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Contractor Doctor: If I sign a confidentiality agreement in my name am I inside IR35?

Dear Contractor Doctor,

I’m a limited company contractor and I’ve just started work on a six-month IT contract with a new client. I had my contract checked for IR35 by a consultant and it received the all-clear.

But I’ve been working on the assignment for only a week and I’ve been asked by my client project manager to sign a confidentiality agreement, which has been drawn up to include me personally as the ‘other party’.

If the confidentiality agreement is in my name, and not the name of my company, does that put me inside IR35?



Contractor Doctor says:

Assuming the agreement refers only to issues directly relating to confidentiality, signing a confidentiality agreement personally has no bearing on IR35 status. It is not unusual for an individual, rather than their business, to be named, although it is more common for the legal entity actually supplying the services to be the signatory of an agreement.

Confidentiality agreements, which can also be called secrecy or Non-Disclosure Agreements, or ‘NDAs’ for short, are standard commercial practice in many industries and suppliers are routinely expected to sign such agreements.

This is particularly true for those like consultants and contractors supplying services personally, but who are not employees of the client organisation and therefore not bound by employment contracts.

Clients can’t change contractual terms, in theory

Technically, the timing of Erin’s client’s request to sign the confidentially agreement could be challenged, as clients cannot change terms and conditions once the contract has been signed, unless they re-negotiate with the contractor.

So, for example, if the client demanded that the contractor signed the confidentiality agreement or the contract would be terminated, then if this provision was not included in the original contract signed by both parties then the contractor could refuse.

However, contractors must weigh up the options and consider the circumstances. It could be that the client itself has a new client that requires all sub-contractors to personally sign secrecy agreements, and if there is no downside for the contractor to sign, they would generate considerable goodwill with their client if they agreed.

Check that confidentiality is all that is included

Contractors asked to sign a confidentiality agreement should check carefully that the agreement only covers matter relating to confidentiality and that there are no clauses that conflict with or attempt to supersede the main contract.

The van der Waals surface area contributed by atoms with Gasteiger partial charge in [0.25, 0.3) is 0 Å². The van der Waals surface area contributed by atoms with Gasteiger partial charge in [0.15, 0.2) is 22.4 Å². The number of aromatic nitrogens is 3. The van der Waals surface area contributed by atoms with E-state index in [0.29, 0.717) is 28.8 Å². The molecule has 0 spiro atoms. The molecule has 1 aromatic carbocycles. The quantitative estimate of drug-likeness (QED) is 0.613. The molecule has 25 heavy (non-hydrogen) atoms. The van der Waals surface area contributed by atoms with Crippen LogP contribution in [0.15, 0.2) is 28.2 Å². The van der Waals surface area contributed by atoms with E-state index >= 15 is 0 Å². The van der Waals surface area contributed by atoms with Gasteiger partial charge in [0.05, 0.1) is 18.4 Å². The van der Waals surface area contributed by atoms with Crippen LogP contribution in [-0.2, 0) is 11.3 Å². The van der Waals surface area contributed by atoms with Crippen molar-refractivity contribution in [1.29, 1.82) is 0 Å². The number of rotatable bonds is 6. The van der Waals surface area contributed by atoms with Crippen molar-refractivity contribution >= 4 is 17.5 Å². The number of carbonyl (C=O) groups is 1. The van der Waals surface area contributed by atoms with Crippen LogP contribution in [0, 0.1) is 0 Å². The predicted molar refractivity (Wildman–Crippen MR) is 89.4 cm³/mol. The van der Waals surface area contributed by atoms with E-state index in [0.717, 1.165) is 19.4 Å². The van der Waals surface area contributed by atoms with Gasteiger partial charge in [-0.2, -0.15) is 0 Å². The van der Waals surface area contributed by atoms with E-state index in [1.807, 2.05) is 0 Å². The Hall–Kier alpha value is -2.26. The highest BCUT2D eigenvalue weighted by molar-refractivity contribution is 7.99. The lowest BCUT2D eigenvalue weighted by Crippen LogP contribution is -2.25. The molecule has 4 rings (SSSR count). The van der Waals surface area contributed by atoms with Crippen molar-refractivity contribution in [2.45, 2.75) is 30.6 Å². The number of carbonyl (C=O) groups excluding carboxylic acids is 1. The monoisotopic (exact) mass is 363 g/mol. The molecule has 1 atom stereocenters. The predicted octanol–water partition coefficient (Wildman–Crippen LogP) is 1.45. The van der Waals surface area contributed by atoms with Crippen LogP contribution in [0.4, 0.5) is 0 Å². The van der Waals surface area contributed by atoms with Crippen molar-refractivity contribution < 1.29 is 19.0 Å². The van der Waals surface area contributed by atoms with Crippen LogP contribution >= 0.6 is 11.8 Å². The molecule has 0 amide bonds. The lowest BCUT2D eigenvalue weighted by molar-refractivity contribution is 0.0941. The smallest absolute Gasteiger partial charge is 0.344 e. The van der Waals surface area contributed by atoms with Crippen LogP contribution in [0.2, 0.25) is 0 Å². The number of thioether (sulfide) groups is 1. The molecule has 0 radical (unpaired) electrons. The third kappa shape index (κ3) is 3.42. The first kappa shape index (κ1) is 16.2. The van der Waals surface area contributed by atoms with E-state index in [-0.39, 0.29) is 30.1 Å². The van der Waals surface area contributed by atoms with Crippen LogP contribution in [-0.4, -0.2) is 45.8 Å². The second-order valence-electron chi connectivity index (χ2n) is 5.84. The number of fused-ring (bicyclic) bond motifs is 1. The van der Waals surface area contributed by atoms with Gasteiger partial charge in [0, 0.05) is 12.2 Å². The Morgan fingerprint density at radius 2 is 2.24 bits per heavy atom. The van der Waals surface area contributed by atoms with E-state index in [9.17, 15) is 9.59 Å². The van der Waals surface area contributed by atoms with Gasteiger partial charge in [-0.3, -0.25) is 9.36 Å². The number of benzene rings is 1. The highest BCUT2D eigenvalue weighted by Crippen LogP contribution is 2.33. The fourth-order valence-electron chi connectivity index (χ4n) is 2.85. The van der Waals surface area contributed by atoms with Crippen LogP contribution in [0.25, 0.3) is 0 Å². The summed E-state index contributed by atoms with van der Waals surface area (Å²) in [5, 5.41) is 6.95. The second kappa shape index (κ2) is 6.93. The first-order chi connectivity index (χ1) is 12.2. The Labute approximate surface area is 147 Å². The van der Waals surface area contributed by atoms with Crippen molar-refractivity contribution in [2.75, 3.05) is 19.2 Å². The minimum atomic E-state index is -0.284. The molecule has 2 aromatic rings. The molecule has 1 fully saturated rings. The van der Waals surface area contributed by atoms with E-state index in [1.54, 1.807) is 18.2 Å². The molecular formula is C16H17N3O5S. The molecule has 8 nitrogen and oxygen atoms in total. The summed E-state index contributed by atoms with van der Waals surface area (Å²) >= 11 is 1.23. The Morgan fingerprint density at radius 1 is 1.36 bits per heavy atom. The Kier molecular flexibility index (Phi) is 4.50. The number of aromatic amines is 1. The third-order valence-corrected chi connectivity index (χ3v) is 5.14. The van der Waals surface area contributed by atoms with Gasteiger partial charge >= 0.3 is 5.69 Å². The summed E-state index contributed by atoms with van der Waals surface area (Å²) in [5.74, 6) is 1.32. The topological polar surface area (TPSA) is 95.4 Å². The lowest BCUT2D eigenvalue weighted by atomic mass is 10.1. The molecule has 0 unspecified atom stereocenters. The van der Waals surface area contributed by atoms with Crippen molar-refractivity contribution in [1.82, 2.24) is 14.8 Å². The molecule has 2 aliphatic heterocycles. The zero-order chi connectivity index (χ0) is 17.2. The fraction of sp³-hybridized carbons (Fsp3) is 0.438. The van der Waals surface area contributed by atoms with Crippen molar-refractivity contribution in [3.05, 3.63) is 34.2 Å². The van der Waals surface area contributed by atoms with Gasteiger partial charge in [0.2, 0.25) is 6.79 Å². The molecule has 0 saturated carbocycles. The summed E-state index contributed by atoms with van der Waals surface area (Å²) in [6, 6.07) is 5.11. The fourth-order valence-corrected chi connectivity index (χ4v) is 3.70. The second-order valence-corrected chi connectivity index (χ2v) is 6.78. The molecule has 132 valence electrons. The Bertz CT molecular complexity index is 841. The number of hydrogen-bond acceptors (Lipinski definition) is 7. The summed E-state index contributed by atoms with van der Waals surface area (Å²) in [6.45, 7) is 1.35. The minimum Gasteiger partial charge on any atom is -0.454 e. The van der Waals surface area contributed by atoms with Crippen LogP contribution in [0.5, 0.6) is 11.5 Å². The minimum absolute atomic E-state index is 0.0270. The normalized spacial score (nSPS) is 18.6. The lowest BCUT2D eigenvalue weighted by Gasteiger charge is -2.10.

It is particularly important that the confidentiality agreement contains no references to control, the right of substitution or other factors relating to IR35 rules and employment status. Under these circumstances IR35 could become an issue, and if in doubt contractors should seek professional assistance.

Clients cannot change terms and conditions mid-contract without requesting the contractor’s cooperation to re-negotiate. So if there are any clauses that, for example, attempt to withhold payment or enforce some form of financial bond or penalty, they should be struck out or a completely new contract negotiated.

Confidentiality agreements should be in proportion

Some confidentiality agreements can impose excessive conditions upon signatories, such as including a very broad scope of work, like code routines, designs or know-how which are the intellectual property of the contractor, or are for an excessively long period.

If the conditions appear excessively onerous, then contractors should challenge them, negotiate them out, reduce them, or ask a professional to review the agreement.

If the conditions appear excessively onerous, then contractors should challenge them, negotiate them out, reduce them, or ask a professional to review the agreement

A confidentiality agreement is not the same as a restrictive covenant imposed by an agency. All things being equal, the agency can quite justifiably require that the contractor does not go direct to the client and cut out the agency.

A client may also have a legitimate right to require that a contractor does not go and work for competitors for a period of time after a contract, but only if the contractor agrees to such an imposition. In a highly specialised field where only a few clients exist, such a requirement might be unreasonable in a confidentiality agreement.

Good luck with your contracting!

Contractor Doctor

Published: 31 January 2011

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